Blood Thinner Warfarin May Pose Greater Bleeding Risk for Obese: Study

Blood Thinner Warfarin May Pose Greater Bleeding Risk for Obese: Study

Blood Thinner Warfarin May Pose Greater Bleeding Risk for Obese: Study

But exact reason why isn't known, experts say

SOURCES: Gregg Fonarow, M.D., professor, cardiology, University of California, Los Angeles; Richard Hayes, M.D., cardiologist, Lenox Hill HealthPlex, New York City; May 8, 2015, presentation, American Heart Association meeting, San Francisco, Calif.

FRIDAY, May 8, 2015 (HealthDay News) -- Obese patients taking the blood thinner warfarin appear to have almost twice the risk of severe stomach bleeding compared to their normal-weight counterparts, a new study suggests.

Why obese patients may be at greater risk for stomach bleeding isn't clear, according to the study.

But Dr. Richard Hayes, a cardiologist at Lenox Hill HealthPlex in New York City, said it isn't surprising that obese patients taking warfarin may have a higher risk for stomach bleeding.

"Obese patients have more medical problems, such as high blood pressure and diabetes," he said. "Therefore, they are more likely to be on other medications, many of which interfere with warfarin."

Hayes was not involved in the new research, but reviewed the study's findings.

Warfarin is taken to prevent heart attacks and stroke. It is often prescribed for patients with atrial fibrillation -- an abnormal heart rhythm -- because the condition puts these patients at an increased risk for stroke.

One problem with warfarin is that it can be hard to manage, Hayes said. It has to be kept within a certain range in the blood. If the concentration of the drug is too low, it may be ineffective in preventing clotting. If it's too high, the risk of excessive bleeding goes up. This delicate balance is also subject to the drug's interaction with foods and other medications, he said.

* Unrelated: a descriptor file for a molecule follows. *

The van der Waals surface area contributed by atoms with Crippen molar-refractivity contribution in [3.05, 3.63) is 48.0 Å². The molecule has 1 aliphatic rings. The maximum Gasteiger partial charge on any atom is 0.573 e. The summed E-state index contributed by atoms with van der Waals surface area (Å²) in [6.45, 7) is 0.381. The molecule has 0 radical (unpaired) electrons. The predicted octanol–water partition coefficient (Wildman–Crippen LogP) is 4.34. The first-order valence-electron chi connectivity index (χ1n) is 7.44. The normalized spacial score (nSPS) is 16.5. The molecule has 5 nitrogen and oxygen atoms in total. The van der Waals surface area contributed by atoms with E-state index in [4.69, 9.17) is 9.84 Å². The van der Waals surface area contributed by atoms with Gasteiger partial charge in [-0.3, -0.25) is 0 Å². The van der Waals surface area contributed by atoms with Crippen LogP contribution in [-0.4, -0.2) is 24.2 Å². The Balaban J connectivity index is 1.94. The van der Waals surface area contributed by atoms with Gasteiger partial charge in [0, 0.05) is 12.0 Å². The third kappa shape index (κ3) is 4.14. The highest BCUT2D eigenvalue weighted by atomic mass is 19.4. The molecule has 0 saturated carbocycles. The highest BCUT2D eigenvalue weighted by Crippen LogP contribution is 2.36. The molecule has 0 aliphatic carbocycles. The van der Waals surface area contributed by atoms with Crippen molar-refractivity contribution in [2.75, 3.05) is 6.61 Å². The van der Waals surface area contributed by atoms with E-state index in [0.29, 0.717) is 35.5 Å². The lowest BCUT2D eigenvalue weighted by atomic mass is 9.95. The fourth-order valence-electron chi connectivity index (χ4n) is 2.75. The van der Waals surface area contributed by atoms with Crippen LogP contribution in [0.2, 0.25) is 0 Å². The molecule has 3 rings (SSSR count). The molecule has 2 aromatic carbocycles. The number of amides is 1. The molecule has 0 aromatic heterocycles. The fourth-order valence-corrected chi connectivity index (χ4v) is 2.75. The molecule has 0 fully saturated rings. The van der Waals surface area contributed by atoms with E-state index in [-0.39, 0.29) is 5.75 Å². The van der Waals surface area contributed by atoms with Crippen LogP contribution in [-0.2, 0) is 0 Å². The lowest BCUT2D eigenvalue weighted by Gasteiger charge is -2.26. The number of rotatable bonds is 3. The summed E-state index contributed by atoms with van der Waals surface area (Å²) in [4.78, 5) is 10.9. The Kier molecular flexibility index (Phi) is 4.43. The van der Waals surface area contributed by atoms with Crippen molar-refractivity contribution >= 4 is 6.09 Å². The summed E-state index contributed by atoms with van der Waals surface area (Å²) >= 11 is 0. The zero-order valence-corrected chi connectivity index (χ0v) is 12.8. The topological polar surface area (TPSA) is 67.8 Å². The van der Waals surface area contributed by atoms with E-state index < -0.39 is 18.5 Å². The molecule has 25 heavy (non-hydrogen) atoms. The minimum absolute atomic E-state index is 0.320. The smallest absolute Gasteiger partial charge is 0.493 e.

Patients taking warfarin need to have their blood tested frequently to be sure that the blood's ability to clot is neither too high nor too low, he said.

"It is very important to give clear and concise directions when counseling patients on warfarin," Hayes said.

In the new study, Dr. Adedotun Ogunsua and colleagues from the University of Massachusetts Medical School in Worcester followed nearly 900 people taking warfarin for a year. The average age of those in the study was 69.5 years.

Of all the study participants, 21 percent were considered at normal weight. Thirty-eight percent were classified as overweight, and 41 percent were considered obese.

The researchers found that 71 people -- about 8 percent -- experienced stomach bleeding. About one-third of these episodes were major, and two-thirds were minor, according to the study.

When they looked at the data based on weight, the researchers found that people who were obese had an 84 percent higher risk of a serious bleeding event. And, the heavier someone was, the greater their risk of bleeding while taking warfarin, the study revealed.

The findings were scheduled to be presented May 8 at a meeting of the American Heart Association in San Francisco. Research presented at meetings is considered preliminary until published in a peer-reviewed journal.

Dr. Gregg Fonarow, a professor of cardiology at the University of California, Los Angeles, noted that other studies have shown that overweight and obese patients need high doses of warfarin for the drug to be effective.

Given these new findings, doctors might consider using a newer anti-clotting drugs in obese patients, he said.

The findings need to be confirmed in additional studies, Fonarow said, and mechanisms that might raise the risk for bleeding need to be explored.

The study authors agreed that further studies need to confirm their findings. They also suggested that studies should look at the newer blood thinners to see if they have the same increased risk of bleeding in obese people.

To reduce the risk for stomach bleeding, patients taking warfarin need to let their doctor know if they are eating less (because they're sick, for example), or if they're having diarrhea, Hayes said. Also, they need to let their doctor know if they are taking a new medication.

"Many medications can interfere with warfarin -- for example, antibiotics and anti-arrhythmics, such as amiodarone [Cordarone]," he said.

In addition, drugs such as aspirin or ibuprofen and naproxen increase the risk for bleeding, Hayes said.

"I recommend that all patients on warfarin wear a [medical alert] bracelet stating that they are on warfarin," he said.

More information

For more on warfarin, visit the American Heart Association.

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